Studying for each lecture, you should have a strategic approach that you use with all of them. I would first skim over the lecture notes, which were pre printed by our school. I would focus on paragraph headings and try to think for a moment about each topic without reading the actual paragraphs, effectively brainstorming what I already knew about those areas. This would prepare my mind for that information. Once comfortable with the big picture I would begin back at the first paragraph and read through it quickly. Then again more methodically and try to pull out the big-ticket items. I would go on the each paragraph with the same approach. When done with the reading I would view the podcast and watch it diligently, pausing it almost every 2 minutes to effectively take notes. When done with each lectures’ reading and podcast I would complete the learning objectives, which our professors outline for each lecture. After completing them I would move on to the next lecture and do the very same thing until either I was starving or exhausted.

For those of you who aren’t furnished with preprinted notes and instead only have reading assignments from book chapters, it will be more time consuming but doable.

Unless you are uber smart and able to retain things that you see only once, you will have to maintain firm dedication to studying and never get lazy. When you are tired, yawning and your eyes are losing focus of the words, coffee will not help (Coffee only helps your brain when your brain is alert). At that point you should take a 15-minute power nap and get back to it. Seriously, this works well. I would lie on the hard floor with my legs on a chair and fall asleep. On the hard floor it takes about 15 minutes until pressure points cause you some pain and wake you up. This is your built in alarm clock. Get up, suck it up and get back to work.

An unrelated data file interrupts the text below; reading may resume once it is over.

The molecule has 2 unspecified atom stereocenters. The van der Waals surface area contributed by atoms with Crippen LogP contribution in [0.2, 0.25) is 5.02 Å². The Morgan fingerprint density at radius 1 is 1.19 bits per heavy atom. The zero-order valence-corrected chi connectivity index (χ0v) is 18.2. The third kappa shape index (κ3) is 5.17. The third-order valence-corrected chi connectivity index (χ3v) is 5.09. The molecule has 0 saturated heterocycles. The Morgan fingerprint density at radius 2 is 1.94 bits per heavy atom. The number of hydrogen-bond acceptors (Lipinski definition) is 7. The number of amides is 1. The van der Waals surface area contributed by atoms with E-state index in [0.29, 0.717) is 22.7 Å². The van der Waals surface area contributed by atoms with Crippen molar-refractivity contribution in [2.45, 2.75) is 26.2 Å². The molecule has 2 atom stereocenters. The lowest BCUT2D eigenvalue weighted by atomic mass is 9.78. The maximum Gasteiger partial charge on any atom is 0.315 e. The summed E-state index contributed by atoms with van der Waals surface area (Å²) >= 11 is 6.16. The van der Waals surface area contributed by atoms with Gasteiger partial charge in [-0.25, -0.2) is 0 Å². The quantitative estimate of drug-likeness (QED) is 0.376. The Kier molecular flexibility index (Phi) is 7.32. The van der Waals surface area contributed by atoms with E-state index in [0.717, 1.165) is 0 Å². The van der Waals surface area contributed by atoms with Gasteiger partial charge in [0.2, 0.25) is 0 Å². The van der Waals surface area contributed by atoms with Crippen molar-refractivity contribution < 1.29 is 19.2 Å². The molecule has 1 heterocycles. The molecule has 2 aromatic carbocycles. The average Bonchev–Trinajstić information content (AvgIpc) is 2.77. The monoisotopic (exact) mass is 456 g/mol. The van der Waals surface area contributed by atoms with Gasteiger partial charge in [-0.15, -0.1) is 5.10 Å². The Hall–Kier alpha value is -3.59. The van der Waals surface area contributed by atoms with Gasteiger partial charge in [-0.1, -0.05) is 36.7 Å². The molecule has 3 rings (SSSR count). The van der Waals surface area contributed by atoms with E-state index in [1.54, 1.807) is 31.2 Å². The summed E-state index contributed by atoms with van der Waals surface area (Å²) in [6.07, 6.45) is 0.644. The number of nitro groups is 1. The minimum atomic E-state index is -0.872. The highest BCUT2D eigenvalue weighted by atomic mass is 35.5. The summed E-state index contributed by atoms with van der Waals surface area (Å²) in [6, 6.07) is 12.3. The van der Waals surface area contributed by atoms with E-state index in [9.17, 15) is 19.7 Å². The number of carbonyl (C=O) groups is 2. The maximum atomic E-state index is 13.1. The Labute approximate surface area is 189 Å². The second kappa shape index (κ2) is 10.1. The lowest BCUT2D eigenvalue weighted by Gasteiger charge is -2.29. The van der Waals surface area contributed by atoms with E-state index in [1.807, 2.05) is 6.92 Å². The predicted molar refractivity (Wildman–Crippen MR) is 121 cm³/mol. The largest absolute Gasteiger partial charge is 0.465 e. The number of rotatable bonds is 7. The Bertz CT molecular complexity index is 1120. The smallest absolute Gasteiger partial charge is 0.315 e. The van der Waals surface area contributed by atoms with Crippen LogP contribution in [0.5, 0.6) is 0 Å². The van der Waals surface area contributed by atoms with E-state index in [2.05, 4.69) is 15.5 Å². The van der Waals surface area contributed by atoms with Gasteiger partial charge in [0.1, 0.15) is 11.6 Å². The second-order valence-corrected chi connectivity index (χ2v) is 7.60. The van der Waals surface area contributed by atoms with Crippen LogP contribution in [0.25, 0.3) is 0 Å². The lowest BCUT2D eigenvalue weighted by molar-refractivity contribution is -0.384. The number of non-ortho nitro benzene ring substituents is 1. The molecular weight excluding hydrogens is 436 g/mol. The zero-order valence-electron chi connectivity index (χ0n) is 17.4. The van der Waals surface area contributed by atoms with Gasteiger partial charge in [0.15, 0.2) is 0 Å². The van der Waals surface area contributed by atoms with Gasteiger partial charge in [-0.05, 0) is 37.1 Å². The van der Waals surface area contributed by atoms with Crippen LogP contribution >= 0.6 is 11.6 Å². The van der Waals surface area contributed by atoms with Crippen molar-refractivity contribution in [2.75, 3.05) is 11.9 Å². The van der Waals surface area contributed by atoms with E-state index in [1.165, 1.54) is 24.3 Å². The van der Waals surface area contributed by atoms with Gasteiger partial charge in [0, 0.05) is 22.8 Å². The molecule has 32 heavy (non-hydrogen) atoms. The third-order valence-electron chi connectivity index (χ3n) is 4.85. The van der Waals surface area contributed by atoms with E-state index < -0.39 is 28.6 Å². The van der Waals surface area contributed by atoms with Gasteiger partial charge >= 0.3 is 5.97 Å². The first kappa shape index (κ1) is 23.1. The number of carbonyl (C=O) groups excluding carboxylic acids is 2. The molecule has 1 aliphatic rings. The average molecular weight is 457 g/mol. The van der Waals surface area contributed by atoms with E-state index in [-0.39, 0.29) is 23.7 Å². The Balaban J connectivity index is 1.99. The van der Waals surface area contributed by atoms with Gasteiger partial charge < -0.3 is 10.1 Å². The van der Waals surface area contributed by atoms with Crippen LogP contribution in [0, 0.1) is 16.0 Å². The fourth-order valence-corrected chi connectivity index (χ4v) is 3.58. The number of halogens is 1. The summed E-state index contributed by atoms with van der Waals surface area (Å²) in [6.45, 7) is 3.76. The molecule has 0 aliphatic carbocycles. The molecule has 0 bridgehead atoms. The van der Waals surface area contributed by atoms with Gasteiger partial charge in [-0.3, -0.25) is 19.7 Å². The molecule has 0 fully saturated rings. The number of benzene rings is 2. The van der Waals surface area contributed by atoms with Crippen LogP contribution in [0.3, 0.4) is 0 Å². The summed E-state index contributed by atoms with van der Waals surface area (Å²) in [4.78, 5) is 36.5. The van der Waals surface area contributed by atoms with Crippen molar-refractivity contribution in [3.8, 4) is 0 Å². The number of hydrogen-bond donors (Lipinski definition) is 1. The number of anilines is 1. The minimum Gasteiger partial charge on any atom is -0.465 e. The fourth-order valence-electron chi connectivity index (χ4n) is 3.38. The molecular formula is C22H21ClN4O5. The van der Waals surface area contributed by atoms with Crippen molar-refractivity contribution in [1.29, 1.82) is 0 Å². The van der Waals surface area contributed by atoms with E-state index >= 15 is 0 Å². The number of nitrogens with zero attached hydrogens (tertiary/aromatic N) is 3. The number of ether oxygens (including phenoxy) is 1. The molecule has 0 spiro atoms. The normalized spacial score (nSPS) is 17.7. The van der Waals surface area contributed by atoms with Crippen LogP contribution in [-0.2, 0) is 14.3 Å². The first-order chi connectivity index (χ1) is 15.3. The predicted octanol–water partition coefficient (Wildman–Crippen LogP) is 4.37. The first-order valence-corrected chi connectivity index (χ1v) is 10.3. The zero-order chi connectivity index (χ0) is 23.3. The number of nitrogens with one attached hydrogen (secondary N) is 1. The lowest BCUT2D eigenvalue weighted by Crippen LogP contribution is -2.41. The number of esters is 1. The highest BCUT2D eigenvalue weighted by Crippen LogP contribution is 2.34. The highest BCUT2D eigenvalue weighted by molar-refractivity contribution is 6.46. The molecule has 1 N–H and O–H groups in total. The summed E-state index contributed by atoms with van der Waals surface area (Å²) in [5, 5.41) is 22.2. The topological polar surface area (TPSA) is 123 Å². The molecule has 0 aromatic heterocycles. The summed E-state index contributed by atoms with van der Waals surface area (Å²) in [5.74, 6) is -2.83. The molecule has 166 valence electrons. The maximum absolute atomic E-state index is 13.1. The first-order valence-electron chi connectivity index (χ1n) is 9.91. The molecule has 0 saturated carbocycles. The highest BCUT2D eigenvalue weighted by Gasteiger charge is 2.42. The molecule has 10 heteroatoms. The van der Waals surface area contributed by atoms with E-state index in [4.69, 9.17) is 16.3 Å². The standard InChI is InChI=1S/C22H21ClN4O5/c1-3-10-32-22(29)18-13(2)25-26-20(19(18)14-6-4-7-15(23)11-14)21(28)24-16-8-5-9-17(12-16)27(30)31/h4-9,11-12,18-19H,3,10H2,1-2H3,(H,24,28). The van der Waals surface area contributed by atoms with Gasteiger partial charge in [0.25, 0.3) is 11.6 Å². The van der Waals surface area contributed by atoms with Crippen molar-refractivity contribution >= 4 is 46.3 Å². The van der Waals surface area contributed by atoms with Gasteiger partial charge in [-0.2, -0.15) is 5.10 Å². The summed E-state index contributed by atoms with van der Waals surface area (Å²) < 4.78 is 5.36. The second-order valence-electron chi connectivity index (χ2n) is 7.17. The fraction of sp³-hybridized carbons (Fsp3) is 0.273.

I studied all day everyday, literally. That’s what it took for me to be as successful as I wanted to be. I would take a day of review each week and go back through only the learning objectives of previous lectures. I never used note cards because I didn’t learn that way. I merely read through the learning objectives and recited them out loud sometimes. As soon as I felt solid with the information I would meet a loyal study partner who had the same study strategy. We would both go through the learning objectives and talk about them, always learning new information from each other. With out my study partner I would have done significantly less well on my exams.

That’s it for now. Any specific questions pleas make a comment to this post and others can add their input as well.

Thursday, March 17, 2011

How do I begin the process of getting into Medical School

How to begin the process of “getting in to medical school”. For some PJ’s this will be easier than others. Those with their bachelor degree will only have to catch up on the pre-med courses and then go into MCAT prep. Those without a degree will have to gut it out and spend the time in college. Preferably at a major university. I wouldn't suggest finishing your degree at an online university. Either way here are some bullet points on the overall process: